After owning our dining room set for nearly 3 years, my wife decided she wanted to reupholster the chairs, which was a project that was long overdue. So I set out to tackle this project, which anyone can do! I’ll show you step-by-step how to do it.
We scored big on Craigslist before we moved into our current house and bought this
great Thomasville dining room set (table, two leaves, 6 chairs, and a China Cabinet) for about $400 bucks. The chairs had been covered in this velvet-like fabric which was stained with paint, markers, and other things from the previous owner’s kids. We knew the chairs needed to be re-done, but we waited a while, so our kids wouldn’t make the new stuff just as bad!
You can always easily start over if you wish.
This is an EASY project that almost ANYONE can do. If you can use scissors and a staple gun, you can do it. Don’t have any fear about messing up. You can always easily start over if you wish. Fabric is cheap, so you can buy a bit extra if you want that peace of mind.
The Mrs. picked out a teal and cream printed fabric, and I got to work.
Follow along with me as I show you how I did it. It took me about 2 hours from start to finish of 6 chairs, excluding the drying time of the Scotchgard.
- Before buying the fabric, unscrew and remove the cushions from the chairs, and using masking tape, put a number on the chair and the cushion that goes with it so you can match them up when you put them back on. I forgot this step and had to make new holes in the last seat. Don’t make my mistake. If you do, it’s not a huge deal, just not ideal.
- Put the screws in a safe place where they won’t get lost.
- Pull the fabric off, and remove the staples from the old fabric.
- Take the old material with you to the store so you know how many yards of new fabric you need to buy.
- Lay the new material out and use the old piece as a cutting template, and cut your new fabric.
- Center the cushion on the fabric and fold the fabric to make a small hem and staple in the back of the seat. Pull taut as you work to each side of the back and add a staple in the back right and left corners. Flip the cushion around and again, pull taut and add a staple in the front middle. Work to each corner and staple.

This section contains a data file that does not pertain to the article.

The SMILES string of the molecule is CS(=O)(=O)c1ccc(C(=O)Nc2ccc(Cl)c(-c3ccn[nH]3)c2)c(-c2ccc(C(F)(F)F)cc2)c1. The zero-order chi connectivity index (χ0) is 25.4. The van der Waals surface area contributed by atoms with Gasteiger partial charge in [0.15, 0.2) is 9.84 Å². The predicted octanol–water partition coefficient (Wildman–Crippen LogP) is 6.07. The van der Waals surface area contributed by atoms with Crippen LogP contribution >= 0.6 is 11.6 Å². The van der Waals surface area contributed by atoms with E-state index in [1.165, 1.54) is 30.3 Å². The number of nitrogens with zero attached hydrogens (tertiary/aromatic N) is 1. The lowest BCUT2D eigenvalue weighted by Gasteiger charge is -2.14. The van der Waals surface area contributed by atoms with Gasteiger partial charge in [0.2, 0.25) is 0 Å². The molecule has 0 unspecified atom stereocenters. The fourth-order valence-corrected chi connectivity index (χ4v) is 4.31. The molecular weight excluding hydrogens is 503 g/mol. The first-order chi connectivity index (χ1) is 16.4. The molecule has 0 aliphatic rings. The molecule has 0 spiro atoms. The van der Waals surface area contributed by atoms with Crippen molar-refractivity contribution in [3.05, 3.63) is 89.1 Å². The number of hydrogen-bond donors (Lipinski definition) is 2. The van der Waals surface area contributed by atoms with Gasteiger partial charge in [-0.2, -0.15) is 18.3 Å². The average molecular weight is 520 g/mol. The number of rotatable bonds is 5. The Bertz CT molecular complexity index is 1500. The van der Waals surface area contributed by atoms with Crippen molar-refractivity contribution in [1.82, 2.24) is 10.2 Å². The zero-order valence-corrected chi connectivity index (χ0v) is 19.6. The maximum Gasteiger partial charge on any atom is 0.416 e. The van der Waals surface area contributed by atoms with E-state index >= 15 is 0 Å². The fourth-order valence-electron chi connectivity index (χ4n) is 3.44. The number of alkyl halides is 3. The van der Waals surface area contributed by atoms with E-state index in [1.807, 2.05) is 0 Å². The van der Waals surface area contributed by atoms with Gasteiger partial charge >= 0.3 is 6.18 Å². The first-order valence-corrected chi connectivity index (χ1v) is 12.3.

I tried different techniques to get the corners to look good without any folds showing or bunching, and didn’t come up with one single magic technique, so just play with it and get it as good as you can, but always pull it taut. Add extra staples to get it to hold right where you want it. Do the front corners first, then the back corners. This way, if you have extra material that creates a bunch or a fold, you can hide it on the back corner where it will be less noticeable with the frame of the chair. If you don’t like it, pull the staples out and start over again!
- Once all corners are secured, add more staples all the way around, making sure to still pull as you staple.
- Make sure you don’t cover the screw holes with staples. Find the screw holes and add a staple right in front of it, and then cut and remove the fabric that covers the hole.
- Repeat for all remaining cushions.
I highly recommend using Scotchgard on the cushions to help protect them from spills and stains.
- Lay the cushions out in the garage where overspray won’t cause any damage, and follow the directions. Spray two light coats and allow to dry.
- Cut off any extra bunched up fabric in the corners, then match up the chairs with their proper cushions, and line up the existing screw holes (if you didn’t remove the excess fabric covering the holes earlier, do that now). Use a drill/driver with the clutch properly set and drive the screws into the cushion. See my post here on how to use the clutch of your drill.
Now you have a fresh look for your dining room set!